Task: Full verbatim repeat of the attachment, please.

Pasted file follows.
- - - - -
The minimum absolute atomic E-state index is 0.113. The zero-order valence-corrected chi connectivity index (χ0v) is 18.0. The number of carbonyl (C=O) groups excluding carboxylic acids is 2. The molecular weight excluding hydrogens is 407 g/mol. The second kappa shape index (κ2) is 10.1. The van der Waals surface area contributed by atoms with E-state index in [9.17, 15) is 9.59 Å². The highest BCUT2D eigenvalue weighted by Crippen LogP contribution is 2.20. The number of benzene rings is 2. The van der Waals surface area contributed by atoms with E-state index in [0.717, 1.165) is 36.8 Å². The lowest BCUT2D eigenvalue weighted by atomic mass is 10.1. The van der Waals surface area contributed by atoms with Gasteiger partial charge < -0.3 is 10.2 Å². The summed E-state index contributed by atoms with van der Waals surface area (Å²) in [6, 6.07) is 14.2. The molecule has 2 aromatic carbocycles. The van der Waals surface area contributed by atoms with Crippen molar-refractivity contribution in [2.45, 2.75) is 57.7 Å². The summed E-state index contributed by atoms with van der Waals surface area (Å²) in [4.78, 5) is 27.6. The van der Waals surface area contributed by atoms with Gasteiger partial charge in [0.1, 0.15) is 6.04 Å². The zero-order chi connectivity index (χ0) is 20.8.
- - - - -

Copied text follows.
The minimum absolute atomic E-state index is 0.113. The zero-order valence-corrected chi connectivity index (χ0v) is 18.0. The number of carbonyl (C=O) groups excluding carboxylic acids is 2. The molecular weight excluding hydrogens is 407 g/mol. The second kappa shape index (κ2) is 10.1. The van der Waals surface area contributed by atoms with E-state index in [9.17, 15) is 9.59 Å². The highest BCUT2D eigenvalue weighted by Crippen LogP contribution is 2.20. The number of benzene rings is 2. The van der Waals surface area contributed by atoms with E-state index in [0.717, 1.165) is 36.8 Å². The lowest BCUT2D eigenvalue weighted by atomic mass is 10.1. The van der Waals surface area contributed by atoms with Gasteiger partial charge < -0.3 is 10.2 Å². The summed E-state index contributed by atoms with van der Waals surface area (Å²) in [6, 6.07) is 14.2. The molecule has 2 aromatic carbocycles. The van der Waals surface area contributed by atoms with Crippen molar-refractivity contribution in [2.45, 2.75) is 57.7 Å². The summed E-state index contributed by atoms with van der Waals surface area (Å²) in [4.78, 5) is 27.6. The van der Waals surface area contributed by atoms with Gasteiger partial charge in [0.1, 0.15) is 6.04 Å². The zero-order chi connectivity index (χ0) is 20.8.